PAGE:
It works by encrypting an IV, using a key to get an output block. The output block is then encrypted, using the key to get a second output block. This block is then encrypted to get a third block, and so on.
(a) Encryption. (b) Decryption
The keystream is independent of the data, so (1) It can be computed in advance (2) It is completely insensitive to transmission errors
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Spring Semester 2005EEC-682: Computer Networks I
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Stream Cipher ModeIt is essential never to use the same (key, IV) pair twice with a stream cipher because doing so will generate the same keystream each time. Using the same keystream twice exposes the ciphertext to a keystream reuse attack.
Plaintext block, P0, is encrypted with the keystream to get P0 XOR K0. Later, a second plaintext block, Q0, is encrypted with the same keystream to get Q0 XOR K0. An intruder who captures both ciphertext blocks can simply XOR them together to get P0 XOR Q0, which eliminates the key. The intruder now has the XOR of the two plaintext blocks. If one of them is known or can be guessed, the other can also befound. In any event, the XOR of two plaintext streams can be attacked by using statistical properties of the message.
For example, for English text, the most common character in the stream will probably be the XOR of two spaces, followed by the XOR of space and the letter ''e'', etc.
Spring Semester 2005EEC-682: Computer Networks I
- Wenbing Zhao 18
Counter Mode
To allow random access to encrypted dataThe IV plus a constant is encrypted, and the resulting ciphertext XORed with the plaintextBy stepping the IV by 1 for each new block, it is easy to decrypted a block anywhere in the file without first having to decrypt all of its predecessors
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Spring Semester 2005EEC-682: Computer Networks I
- Wenbing Zhao 19
Other Ciphers
Some common symmetric-key cryptographic algorithms
Spring Semester 2005EEC-682: Computer Networks I
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Cryptanalysis
Differential cryptanalysis: can be used to attack any block cipher (Biham and Shamir, 1993)
It works by beginning with a pair of plaintext blocks that differ in only a small number of bits and watching carefully what happens on each internal iteration as the encryption proceedsIn many cases, some bit patterns are much more common than other patterns, and this observation lead to a probabilistic attack
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Spring Semester 2005EEC-682: Computer Networks I
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Cryptanalysis
Linear cryptanalysis: it can break DES with only 243 known plaintexts (Matsui, 1994)
It works by XORing certain bits in the plaintext and ciphertext together and examining the result for patternsWhen this is done repeated, half bits should be 0s and half should be 1s. Often, however, ciphers introduce a bias in one direction or the other, and this bias, however small, can be exploited to reduce the work factor
Spring Semester 2005EEC-682: Computer Networks I
- Wenbing Zhao 22
Cryptanalysis
Using analysis of the electrical power consumption to find secret keys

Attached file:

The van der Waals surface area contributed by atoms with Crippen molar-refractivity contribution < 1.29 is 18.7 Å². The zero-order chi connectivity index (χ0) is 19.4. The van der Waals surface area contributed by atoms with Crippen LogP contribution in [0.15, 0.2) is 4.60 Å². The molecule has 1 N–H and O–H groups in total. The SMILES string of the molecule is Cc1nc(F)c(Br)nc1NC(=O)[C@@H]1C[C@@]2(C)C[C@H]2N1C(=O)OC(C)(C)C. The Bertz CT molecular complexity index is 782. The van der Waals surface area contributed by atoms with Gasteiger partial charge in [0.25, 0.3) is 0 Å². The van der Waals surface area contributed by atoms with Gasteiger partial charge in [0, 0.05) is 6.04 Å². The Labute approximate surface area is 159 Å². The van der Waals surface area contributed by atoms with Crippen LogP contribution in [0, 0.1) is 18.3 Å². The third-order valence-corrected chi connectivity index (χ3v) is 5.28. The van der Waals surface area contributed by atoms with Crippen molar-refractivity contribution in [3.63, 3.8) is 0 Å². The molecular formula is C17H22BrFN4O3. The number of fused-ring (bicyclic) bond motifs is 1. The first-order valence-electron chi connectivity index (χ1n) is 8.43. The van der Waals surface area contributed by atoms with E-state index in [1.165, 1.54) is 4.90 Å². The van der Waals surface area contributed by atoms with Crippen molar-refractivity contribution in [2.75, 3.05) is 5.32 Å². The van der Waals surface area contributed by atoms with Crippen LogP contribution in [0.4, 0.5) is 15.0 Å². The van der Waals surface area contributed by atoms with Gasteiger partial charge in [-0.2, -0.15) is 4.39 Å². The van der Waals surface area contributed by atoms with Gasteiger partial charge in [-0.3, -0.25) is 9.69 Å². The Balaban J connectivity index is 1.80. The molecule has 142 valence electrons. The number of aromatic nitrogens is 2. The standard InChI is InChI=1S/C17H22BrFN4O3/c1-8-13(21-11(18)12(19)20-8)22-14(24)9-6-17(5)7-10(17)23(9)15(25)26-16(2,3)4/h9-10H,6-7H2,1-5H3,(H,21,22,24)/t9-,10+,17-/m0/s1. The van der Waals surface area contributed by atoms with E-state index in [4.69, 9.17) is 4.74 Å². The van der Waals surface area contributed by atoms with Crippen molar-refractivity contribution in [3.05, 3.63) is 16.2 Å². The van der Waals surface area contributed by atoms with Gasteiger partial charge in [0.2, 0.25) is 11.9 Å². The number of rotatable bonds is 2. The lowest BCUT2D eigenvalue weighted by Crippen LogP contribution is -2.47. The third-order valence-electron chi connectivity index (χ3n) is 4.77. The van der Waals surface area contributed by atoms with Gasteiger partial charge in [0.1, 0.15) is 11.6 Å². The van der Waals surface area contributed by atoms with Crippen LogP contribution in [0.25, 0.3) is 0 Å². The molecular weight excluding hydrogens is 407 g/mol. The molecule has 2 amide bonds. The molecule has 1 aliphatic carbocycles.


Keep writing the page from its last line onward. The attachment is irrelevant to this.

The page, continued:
Computers typically use 3 volts to represent a 1 bit, and 0 volts to represent a 0 bit. Thus processing a 1 takes more electrical energy than processing a 0If a cryptographic algorithm consists of a loop in which the key bits are processed in order, an attacker who replaces the main clock with a slow clock (e.g., 100Hz) can precisely monitor the power consumed by each machine instructionFrom this data, deducing the key is surprisingly easy
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Spring Semester 2005EEC-682: Computer Networks I
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Cryptanalysis
Timing analysis: cryptographic algorithms are full of if statements that test bits in the round keys.
If the then and else parts take different amounts of time, by slowing down the clock and seeing how long various steps take, it may also be possible to deduce the round keysOnce all the round keys are known, the original key can usually be computed
Spring Semester 2005EEC-682: Computer Networks I
- Wenbing Zhao 24
Public-Key Algorithms
Distributing keys has always been the weakest link in most cryptosystems
No matter how strong a cryptosystem was, if an intruder could steal the key, the system was worthlessCryptologists always took for granted that the encryption key and decryption key were the same
Diffie and Hellman (1976) proposed a radically new kind of cryptosystem: encryption and decryption keys were different
D(E(P)) = PIt is exceedingly difficult to deduce D from EE cannot be broken by a chosen plaintext attack
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Spring Semester 2005EEC-682: Computer Networks I
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Public-Key Algorithms
Public-key cryptograph: Encryption algorithm and the encryption key can be made public
How to establish a secure channelAlice and Bob have never had previous contactAlice sends Bob EB(P) (message P encrypted using Bob’s public encryption key EB)Bob receives the encrypted message and retrieves the plaintext by using his private key P = DB(EB(P))Bobs then sends a reply EA(R) to Alice
Spring Semester 2005EEC-682: Computer Networks I
- Wenbing Zhao 26
RSA
Rivest, Shamir, Adleman, 1978: a good method for public-key cryptographyRSA method: